Local Muslims hope Ramadan events will build bridges with non-Muslims
By JoAnne Viviano, The Columbus Dispatch
Muslims in central Ohio are inviting their non-Muslim neighbors to learn more about the Islamic holy month of Ramadan by partaking in one of the evening fast-breaking meals that mark the observance.
Such meals, called iftars, start with water and dates and include prayer and often a reading from the Muslim holy book, the Quran.
The Ahmadiyya Muslim Community in Groveport plans a July 27 interfaith iftar that will feature a panel of members of various religions discussing their own fasting traditions, said Dr. Abdus Salam Malik, the group’s president.
“A lot of people have misconceptions, and problems arise in the community when people don’t know each other,” Malik said. “So we want people to come and get to know each other and, once they know each other, they realize that … everybody has human values, good values. That creates better understanding and better peace.”
Ramadan begins its first full day today and ends with the Eid al-Fitr holiday on Aug. 8. Throughout the month, Muslims abstain from food, water, smoking and sex from sunrise until sunset.
The Columbus chapter of the Council on American-Islamic Relations plans to play host to about 250 people at its interfaith iftar on July 19, said spokeswoman Hannah Tyler. This is the 16th year the group has sponsored the event; Muslims are asked to invite friends, neighbors and co-workers to share in the meal.
Tyler said that central Ohio has largely embraced the Muslim community, in part because it has long been home to a large Somali population that practices the faith. That exposure, she said, leads to understanding.
“Columbus, in general, just seems to be tolerant,” she said. “It seems to be a good place to live for any type of ‘other’ or minority.”
Other Ramadan events include a July 27 intra-faith iftar in Dublin for Muslims of different denominations and organizations, said Fazeel Khan of the Lahore Ahmadiyya Islamic Society in Dublin, the sponsor.
“It is an opportunity for us to strengthen the bond between Muslims of different groups, an effort that we believe is also very much needed today in addition to building bridges between people of different religions,” Khan said.
At the Noor Islamic Cultural Center in Dublin, young people are collecting food for the Hilliard Food Pantry as part of a Ramadan project, said Imran Malik, a center board member. He and Dr. Malik are not related.
Imran Malik said that while interfaith cooperation has been more successful in urban areas, progress also has been made in increasing understanding in the suburbs of Hilliard and Dublin. Noor and several churches in the area formed the Safe Alliance of Interfaith Leaders last year to hold events and perform community-service projects.
“One thing that we often discuss is that we as human beings, we are very similar in a lot of ways,” he said. “Our differences are very few, but our similarities are multitude.”
Khan said he has found non-Muslims eager to learn about the faith through his work organizing an annual interfaith symposium and speaking to professional groups and churches in the Columbus area.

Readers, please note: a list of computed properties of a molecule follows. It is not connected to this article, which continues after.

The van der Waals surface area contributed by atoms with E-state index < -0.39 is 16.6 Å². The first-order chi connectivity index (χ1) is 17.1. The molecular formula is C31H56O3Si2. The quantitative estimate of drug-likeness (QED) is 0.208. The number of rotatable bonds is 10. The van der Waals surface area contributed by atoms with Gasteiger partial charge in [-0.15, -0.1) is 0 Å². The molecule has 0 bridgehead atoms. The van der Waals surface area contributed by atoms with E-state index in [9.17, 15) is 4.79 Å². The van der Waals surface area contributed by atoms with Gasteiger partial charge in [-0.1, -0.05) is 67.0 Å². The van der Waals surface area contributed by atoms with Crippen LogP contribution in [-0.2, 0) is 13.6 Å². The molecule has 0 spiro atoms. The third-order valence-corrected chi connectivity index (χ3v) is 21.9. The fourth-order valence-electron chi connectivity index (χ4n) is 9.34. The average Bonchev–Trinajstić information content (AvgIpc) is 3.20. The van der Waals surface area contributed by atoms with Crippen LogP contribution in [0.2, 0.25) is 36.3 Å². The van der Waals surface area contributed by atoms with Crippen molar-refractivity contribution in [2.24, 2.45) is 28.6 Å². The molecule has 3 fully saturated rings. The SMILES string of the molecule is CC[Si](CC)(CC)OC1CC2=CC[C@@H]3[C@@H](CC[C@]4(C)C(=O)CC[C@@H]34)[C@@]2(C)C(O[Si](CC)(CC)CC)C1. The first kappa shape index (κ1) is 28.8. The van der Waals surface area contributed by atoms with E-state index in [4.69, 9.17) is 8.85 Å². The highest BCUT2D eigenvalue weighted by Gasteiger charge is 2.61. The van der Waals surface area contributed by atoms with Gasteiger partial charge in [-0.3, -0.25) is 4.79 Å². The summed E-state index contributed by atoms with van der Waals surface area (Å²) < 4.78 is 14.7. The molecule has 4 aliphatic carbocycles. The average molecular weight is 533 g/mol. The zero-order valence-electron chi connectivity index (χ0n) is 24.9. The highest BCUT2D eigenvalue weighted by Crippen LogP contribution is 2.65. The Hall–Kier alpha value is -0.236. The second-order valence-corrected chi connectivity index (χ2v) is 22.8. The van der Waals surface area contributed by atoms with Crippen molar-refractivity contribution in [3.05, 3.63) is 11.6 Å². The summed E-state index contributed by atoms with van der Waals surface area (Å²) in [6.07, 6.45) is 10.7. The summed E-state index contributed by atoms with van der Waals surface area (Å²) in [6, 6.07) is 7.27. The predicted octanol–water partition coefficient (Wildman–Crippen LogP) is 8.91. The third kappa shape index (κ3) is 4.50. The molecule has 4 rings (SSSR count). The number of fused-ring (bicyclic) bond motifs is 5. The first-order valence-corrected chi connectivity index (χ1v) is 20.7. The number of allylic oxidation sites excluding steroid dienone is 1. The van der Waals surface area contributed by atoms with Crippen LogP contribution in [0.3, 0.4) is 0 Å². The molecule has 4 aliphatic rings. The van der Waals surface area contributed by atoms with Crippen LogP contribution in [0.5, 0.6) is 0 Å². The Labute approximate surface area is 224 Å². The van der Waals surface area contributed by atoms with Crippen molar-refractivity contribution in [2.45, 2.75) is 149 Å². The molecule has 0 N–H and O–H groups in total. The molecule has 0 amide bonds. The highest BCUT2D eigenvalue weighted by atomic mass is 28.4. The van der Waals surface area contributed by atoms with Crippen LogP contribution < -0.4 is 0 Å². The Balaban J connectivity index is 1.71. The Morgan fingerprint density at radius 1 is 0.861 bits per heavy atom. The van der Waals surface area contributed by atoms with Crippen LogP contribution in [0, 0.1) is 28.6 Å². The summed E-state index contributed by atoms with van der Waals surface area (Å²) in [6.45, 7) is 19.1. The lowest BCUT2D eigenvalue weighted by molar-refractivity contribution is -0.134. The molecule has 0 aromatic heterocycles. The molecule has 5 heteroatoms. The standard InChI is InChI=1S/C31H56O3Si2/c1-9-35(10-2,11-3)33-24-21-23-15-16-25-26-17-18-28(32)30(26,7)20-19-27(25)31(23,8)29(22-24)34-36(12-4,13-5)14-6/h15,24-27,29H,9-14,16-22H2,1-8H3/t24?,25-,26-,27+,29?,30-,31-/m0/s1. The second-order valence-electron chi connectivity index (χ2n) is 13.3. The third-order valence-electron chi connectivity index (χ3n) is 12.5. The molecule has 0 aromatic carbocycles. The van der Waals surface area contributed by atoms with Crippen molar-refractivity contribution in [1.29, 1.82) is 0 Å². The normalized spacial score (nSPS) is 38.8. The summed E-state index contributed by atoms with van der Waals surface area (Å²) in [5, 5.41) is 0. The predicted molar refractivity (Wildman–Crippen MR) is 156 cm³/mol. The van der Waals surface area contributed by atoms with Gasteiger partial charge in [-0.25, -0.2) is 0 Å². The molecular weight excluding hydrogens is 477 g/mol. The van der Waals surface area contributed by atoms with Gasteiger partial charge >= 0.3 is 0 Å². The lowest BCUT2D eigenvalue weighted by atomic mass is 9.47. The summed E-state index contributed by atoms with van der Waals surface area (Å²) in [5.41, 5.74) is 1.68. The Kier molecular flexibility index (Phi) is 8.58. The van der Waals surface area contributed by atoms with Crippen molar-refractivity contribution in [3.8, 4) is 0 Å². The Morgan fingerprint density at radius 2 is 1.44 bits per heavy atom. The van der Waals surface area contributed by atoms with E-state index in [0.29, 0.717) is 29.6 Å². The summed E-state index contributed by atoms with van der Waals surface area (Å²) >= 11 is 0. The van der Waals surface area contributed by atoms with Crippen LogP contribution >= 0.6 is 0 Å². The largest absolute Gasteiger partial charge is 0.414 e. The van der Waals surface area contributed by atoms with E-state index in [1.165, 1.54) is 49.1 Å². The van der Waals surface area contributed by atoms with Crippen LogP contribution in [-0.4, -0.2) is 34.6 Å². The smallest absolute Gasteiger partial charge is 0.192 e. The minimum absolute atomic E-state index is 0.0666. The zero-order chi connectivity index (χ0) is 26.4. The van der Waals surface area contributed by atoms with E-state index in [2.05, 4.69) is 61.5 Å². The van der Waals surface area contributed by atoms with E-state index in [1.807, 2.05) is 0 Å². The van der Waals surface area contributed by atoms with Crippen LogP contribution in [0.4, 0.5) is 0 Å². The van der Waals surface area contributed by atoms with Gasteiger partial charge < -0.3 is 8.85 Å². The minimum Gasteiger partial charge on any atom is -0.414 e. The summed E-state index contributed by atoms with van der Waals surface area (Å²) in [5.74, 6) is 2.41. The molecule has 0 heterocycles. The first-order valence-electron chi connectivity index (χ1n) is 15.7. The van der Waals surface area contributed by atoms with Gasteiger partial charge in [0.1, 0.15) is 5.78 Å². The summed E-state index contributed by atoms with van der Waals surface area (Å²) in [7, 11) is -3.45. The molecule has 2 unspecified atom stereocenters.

“I’ve personally found people in Ohio to be very open to learning more about this faith that they hear so much about every day via various media reports,” Khan said. “Understandably, some are suspicious and have a somewhat negative view of the religion, but the fact that they are willing to listen, engage in dialogue and be respectful is noteworthy.”
Muslims begin their first full day of fasting today for the Islamic month of Ramadan. The month lasts until Eid al-Fitr on Aug. 8. Facts about the observance:
• Ramadan is the ninth lunar month of the Islamic calendar; it begins about 11 days earlier each year. Throughout the month, healthy adult Muslims abstain from food, drink and other sensual pleasures from sunrise until sunset each day and read as much as possible from the Islamic holy book, the Quran.
• Each evening at sunset, Muslims hold an iftar, or a fast-breaking, with their families and communities, often starting with traditional dates and water and then having a meal. The fast-breaking also includes prayer.
• Fasting became obligatory for Muslims in the year 624. It is called for in the Quran as a way to learn self-restraint. Muslims believe fasting helps them gain compassion for the needy, self-purification, discipline and a spiritual focus.
• Fasting is one of the “five pillars” of Islam. The others are a declaration of faith, daily prayers, charity and making a pilgrimage to Mecca.
• Events during Ramadan:
The Council on American-Islamic Relations-Columbus will have an interfaith Ramadan fast-breaking at 8 p.m. on July 19 at the Downtown YWCA, 65 S. 4th St. Details at 614-451-3232
The Ahmadiyya Muslim Community, 3360 Toy Rd. in Groveport, will have an interfaith panel discussion and iftar at 7 p.m. on July 27. Details at 614-745-7878 or email@example.com .
The Lahore Ahmadiyya Islamic Society will have an intra-faith iftar at 8:15 p.m. on July 27 at Masjidul-Urooj, 7089 Firenza Place in Dublin. RSVP to Fazeel Khan at 216-288-0951.
Source: Council on American-Islamic Relations and sponsoring organizations